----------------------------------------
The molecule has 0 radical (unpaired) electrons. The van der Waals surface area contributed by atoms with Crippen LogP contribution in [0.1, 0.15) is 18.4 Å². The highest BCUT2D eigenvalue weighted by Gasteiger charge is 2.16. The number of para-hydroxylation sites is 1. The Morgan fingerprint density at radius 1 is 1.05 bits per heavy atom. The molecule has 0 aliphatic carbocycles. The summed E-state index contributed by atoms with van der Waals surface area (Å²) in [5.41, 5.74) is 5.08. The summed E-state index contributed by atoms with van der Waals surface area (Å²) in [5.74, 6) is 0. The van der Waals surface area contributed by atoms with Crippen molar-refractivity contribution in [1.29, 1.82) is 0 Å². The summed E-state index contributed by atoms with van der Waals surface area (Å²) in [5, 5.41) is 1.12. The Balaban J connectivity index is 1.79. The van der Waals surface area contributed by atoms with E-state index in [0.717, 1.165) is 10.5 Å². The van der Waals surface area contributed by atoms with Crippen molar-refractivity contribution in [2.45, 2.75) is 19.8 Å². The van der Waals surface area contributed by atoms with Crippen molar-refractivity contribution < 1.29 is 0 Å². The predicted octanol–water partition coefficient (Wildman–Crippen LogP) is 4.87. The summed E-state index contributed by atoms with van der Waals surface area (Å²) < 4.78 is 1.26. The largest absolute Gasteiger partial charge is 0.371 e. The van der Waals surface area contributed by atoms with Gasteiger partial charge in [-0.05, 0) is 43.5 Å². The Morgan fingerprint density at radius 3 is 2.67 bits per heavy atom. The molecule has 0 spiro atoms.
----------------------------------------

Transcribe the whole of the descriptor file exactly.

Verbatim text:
The molecule has 0 radical (unpaired) electrons. The van der Waals surface area contributed by atoms with Crippen LogP contribution in [0.1, 0.15) is 18.4 Å². The highest BCUT2D eigenvalue weighted by Gasteiger charge is 2.16. The number of para-hydroxylation sites is 1. The Morgan fingerprint density at radius 1 is 1.05 bits per heavy atom. The molecule has 0 aliphatic carbocycles. The summed E-state index contributed by atoms with van der Waals surface area (Å²) in [5.41, 5.74) is 5.08. The summed E-state index contributed by atoms with van der Waals surface area (Å²) in [5.74, 6) is 0. The van der Waals surface area contributed by atoms with Crippen molar-refractivity contribution in [1.29, 1.82) is 0 Å². The summed E-state index contributed by atoms with van der Waals surface area (Å²) in [5, 5.41) is 1.12. The Balaban J connectivity index is 1.79. The van der Waals surface area contributed by atoms with E-state index in [0.717, 1.165) is 10.5 Å². The van der Waals surface area contributed by atoms with Crippen molar-refractivity contribution in [2.45, 2.75) is 19.8 Å². The van der Waals surface area contributed by atoms with Crippen molar-refractivity contribution < 1.29 is 0 Å². The predicted octanol–water partition coefficient (Wildman–Crippen LogP) is 4.87. The summed E-state index contributed by atoms with van der Waals surface area (Å²) < 4.78 is 1.26. The largest absolute Gasteiger partial charge is 0.371 e. The van der Waals surface area contributed by atoms with Gasteiger partial charge in [-0.05, 0) is 43.5 Å². The Morgan fingerprint density at radius 3 is 2.67 bits per heavy atom. The molecule has 0 spiro atoms.